First Thoughts: The Work of Aging
The Rev. Larry Hollon
Aging is not for the weak of heart. In a world at a hinge point in history, aging demands that we find our place in the swirl of change that seems unrelenting. It is no easy chore.
Aging requires us not only to negotiate the inner emotional landscape that comes with growing older, but also to manage the outer social landscape that is a minefield of stereotypes and discriminatory practices. Often subtle and unspoken, they powerfully affect how we survive.
The challenges are numerous. In some families, grandparents have become full-time caregivers for grandchildren.
In the societies of the global North, stereotypes about aging are beginning to change even as discrimination against aging workers continues. The concept of retirement, a creation of the Industrial Age, is being redefined. As this happens we must reconsider our understanding of the relationship between work and self-definition.
In many societies of the global South, aging is part of the natural order, and roles are clearer. In some societies, elders still garner respect for the wisdom and guidance they can offer to younger persons. However, this is not universal, and it's changing as societies urbanize and introduce new technologies.
In places where survival is a day-to-day struggle, the concept of retirement is a luxury unknown. Daily survival requires hard, physical exertion. It's assumed one works until one dies.
In the United States, we contend with a culture that is both alienating and isolating, fed by consumer narratives that support individualism and self-fulfillment over inclusiveness and the common good. Older adults are often isolated and live alone.
The activist Maggie Kuhn said, "Old age is not a disease; it is strength and survivorship."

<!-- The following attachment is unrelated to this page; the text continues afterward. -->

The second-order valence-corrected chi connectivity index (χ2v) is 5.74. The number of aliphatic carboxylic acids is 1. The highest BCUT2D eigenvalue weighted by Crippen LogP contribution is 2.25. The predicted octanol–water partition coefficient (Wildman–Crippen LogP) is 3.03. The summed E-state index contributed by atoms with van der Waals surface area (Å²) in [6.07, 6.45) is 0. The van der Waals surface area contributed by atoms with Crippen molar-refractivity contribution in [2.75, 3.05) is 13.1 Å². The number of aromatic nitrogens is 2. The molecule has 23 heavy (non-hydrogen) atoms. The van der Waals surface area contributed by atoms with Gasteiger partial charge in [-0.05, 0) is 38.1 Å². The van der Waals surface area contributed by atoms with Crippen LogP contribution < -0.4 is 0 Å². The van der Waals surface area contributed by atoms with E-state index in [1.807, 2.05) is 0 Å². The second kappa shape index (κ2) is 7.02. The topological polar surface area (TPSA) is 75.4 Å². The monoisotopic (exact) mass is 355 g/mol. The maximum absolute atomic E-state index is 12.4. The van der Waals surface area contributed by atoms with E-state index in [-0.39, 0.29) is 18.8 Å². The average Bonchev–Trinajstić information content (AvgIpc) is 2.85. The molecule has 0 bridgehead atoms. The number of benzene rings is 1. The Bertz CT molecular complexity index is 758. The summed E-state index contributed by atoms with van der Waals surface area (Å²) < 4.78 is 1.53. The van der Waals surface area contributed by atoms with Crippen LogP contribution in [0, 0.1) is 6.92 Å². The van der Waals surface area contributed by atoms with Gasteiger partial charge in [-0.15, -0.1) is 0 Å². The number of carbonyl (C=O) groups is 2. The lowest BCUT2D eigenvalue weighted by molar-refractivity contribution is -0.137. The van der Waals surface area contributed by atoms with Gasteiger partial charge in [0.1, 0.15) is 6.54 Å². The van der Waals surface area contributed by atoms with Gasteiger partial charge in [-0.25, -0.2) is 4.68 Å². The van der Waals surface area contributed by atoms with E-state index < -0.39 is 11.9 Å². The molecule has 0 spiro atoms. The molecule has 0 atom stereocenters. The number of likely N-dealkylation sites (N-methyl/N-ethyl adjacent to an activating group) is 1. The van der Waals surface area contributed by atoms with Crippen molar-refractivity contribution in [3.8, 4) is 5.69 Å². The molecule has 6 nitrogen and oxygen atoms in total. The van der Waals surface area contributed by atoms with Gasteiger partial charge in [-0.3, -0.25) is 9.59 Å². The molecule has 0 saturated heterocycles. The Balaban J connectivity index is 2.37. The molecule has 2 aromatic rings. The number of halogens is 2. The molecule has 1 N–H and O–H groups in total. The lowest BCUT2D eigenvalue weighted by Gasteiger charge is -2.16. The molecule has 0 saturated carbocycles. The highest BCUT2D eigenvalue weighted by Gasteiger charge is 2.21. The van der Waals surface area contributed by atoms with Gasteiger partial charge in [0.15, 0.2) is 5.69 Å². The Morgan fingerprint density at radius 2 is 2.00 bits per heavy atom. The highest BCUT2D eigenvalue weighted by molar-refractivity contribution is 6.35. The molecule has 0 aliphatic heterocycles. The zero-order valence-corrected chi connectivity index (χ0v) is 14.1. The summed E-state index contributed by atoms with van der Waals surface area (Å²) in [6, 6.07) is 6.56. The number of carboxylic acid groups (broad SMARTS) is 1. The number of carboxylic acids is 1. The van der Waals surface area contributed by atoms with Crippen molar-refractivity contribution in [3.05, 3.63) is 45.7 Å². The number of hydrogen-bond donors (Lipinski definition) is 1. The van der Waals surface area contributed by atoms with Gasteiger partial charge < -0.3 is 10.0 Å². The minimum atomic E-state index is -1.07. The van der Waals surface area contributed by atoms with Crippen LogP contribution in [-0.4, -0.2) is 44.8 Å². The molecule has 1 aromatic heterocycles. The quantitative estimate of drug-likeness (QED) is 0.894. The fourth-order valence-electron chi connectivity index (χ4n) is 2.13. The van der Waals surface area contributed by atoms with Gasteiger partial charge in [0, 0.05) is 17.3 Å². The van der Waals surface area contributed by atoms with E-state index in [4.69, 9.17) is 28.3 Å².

How well, and how easily, we make the transition into older age depends on external circumstances, financial resources and inner strength. Some have options that others don't. Some have creature comforts that make it easier to be reflective and philosophical while others' immediate physical needs allow for little time to do more than act in the moment to get through the day.
There are advantages to age that sometimes go unnoticed. A study published in Topics in Cognitive Science says age does not limit our ability to learn new things and to grow. The older brain holds more information. For this reason, it may take longer to retrieve the information than does a younger brain, but the quality of the information is more nuanced. The study also says older people show sensitivity to fine-grained differences that younger people, who are speedier in cognitive tests, don't. Speed isn't everything.
In The Gift of Years (BlueBridge), Sister Joan Chittister says that we are freed to use this fine-grained nuance to seek new understandings of ourselves and the world. "We have nothing to lose now: not status, not striving, not money, not power." Older people "are meant to be the prophets of a society, its compass, its truth-tellers," she writes.
We are also freed to consider questions of spiritual dimensions. Sister Joan writes that we can ask, "Are we alone in this world, or have we been brought here with a purpose? Is the purpose only personal, only about me, or is it broader than that? Who am I in the world? Who am I meant to be?"
These questions lead us to the Spirit who calls us onward, who is creatively redeeming the world. We are more freed in older age to pursue the work of the Spirit than at any other time in our lives. This period is a time of discernment; we are better equipped to put together all the pieces of past experiences and to see them in their wholeness.
Putting these pieces together, I believe we will discern that the individualism that is so heavily promoted in consumer narratives is invidious in our changing world. We are called to love God and each other. We are called to seek what is good for all, not only for ourselves.
We come of age when we know that it is not what we get from the world that matters, but what we give back. Our task is to honor God for the gracious gift of life that we've been given and to seek the will of the Spirit to create the conditions for everyone to flourish as God intends.
It is the work of age to speak of the soul, and to live in the Spirit, to hold up our best ideals lest they become corrupted and dimmed. It is the work of the church to remind us that we are not alone and to be the blessed community.
The Rev. Larry Hollon is publisher of Interpreter and general secretary of United Methodist Communications. Read his FAITH MEDIA + CULURE blog at www.larryhollon.com.